Blue Origin's New Glenn testing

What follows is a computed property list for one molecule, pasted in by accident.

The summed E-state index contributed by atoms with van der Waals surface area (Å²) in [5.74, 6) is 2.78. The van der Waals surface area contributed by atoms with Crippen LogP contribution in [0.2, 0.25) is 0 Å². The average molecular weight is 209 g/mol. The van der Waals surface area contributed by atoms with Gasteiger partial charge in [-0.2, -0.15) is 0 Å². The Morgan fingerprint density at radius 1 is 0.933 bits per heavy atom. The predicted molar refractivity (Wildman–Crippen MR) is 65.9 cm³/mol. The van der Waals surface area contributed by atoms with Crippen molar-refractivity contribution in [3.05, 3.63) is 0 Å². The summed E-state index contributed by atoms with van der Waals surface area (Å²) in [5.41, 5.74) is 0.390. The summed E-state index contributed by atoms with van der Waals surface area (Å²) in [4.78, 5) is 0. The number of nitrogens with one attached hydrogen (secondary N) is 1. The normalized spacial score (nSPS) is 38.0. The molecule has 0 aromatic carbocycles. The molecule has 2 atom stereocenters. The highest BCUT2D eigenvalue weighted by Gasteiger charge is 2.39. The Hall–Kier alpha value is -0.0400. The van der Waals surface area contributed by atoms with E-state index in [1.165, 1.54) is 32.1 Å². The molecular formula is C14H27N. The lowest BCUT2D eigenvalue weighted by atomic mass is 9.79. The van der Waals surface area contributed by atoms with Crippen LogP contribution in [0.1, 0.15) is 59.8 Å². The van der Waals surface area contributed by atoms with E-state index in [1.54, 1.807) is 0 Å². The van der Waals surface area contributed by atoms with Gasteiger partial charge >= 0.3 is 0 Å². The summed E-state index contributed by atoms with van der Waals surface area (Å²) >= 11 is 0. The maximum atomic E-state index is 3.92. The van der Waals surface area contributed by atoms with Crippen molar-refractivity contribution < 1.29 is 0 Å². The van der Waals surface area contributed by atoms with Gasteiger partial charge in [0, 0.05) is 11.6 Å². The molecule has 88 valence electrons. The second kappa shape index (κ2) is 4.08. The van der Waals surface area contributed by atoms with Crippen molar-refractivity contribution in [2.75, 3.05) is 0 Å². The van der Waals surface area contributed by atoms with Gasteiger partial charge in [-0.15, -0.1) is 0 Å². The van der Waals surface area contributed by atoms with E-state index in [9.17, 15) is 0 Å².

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Blue Origin's New Glenn rocket is undergoing a series of significant testing milestones in preparation for its inaugural launch later this year. The New Glenn vehicle, named after John Glenn, the first American to orbit Earth, represents Blue Origin's entry into the heavy-lift launch market. Standing over 320 feet tall, with a seven-meter payload fairing, New Glenn is designed to support a wide range of missions, including NASA's Artemis program for lunar exploration. Its first stage is intended to be reusable, capable of landing on a sea-based platform approximately 620 miles downrange, with a goal of achieving a minimum of 25 missions to significantly reduce cost-per-launch. The rocket is powered by seven BE-4 engines, which are the most powerful liquid oxygen/liquefied natural gas engines developed since the Saturn V's F1 engines1. The recent testing campaign includes the vehicle's first roll out and upending at Launch Complex 36 (LC-36), without requiring engines for these specific tests. The engines are concurrently undergoing hotfire tests at the historic 4670 Test Stand in Huntsville and Launch Site One in West Texas. The upcoming tests will focus on vehicle integration, transport, ground support, and launch operations, including demonstrations of cryogenic fluid loading, pressure control, and venting systems. The launch pad and ground systems, now complete, will be activated for the first time during this test campaign12. Blue Origin's CEO, David Limp, has expressed confidence in meeting the target launch date by the end of the year, highlighting the progress in manufacturing multiple boosters, fairings, and second stages. The New Glenn vehicle has already attracted a full customer manifest, including significant contracts with NASA for the ESCAPADE mission to Mars, and with Amazon for up to 27 launches for the Project Kuiper satellite internet constellation2. The New Glenn test vehicle used in the current testing phase includes all Blue Origin hardware, though not all components will go to space. The second stage and payload fairing are stand-ins, and the BE-4 engines are not included in the test vehicle but are undergoing separate testing. The integrated tanking test, a key part of the current campaign, will involve fueling the booster with liquid nitrogen to verify the functionality of the fluid systems2. In preparation for the first launch, Blue Origin has been actively testing and integrating the first and second stages of the New Glenn vehicle. The company has faced delays but remains optimistic about a 2024 launch. The BE-4 and BE-3U engines, crucial to the rocket's propulsion, are undergoing rigorous testing, with the BE-4 engines having already demonstrated their capabilities in the successful launch of United Launch Alliance's Vulcan rocket4. Blue Origin's approach to reusability, with plans for the first stage to land on a barge in the Atlantic Ocean, mirrors SpaceX's booster recovery strategy but with ambitions for a rapid turnaround time between flights. The company is constructing a booster refurbishment facility near LC-36 to support this goal. New Glenn's operations will initially feature expendable upper stages, with three second stages already completed and more in production5. In summary, Blue Origin's New Glenn is making strides towards its first launch with a comprehensive testing campaign that includes vehicle integration, ground support, and launch operations. The company's focus on reusability, powered by the innovative BE-4 engines, positions New Glenn as a significant player in the future of space exploration and satellite deployment.
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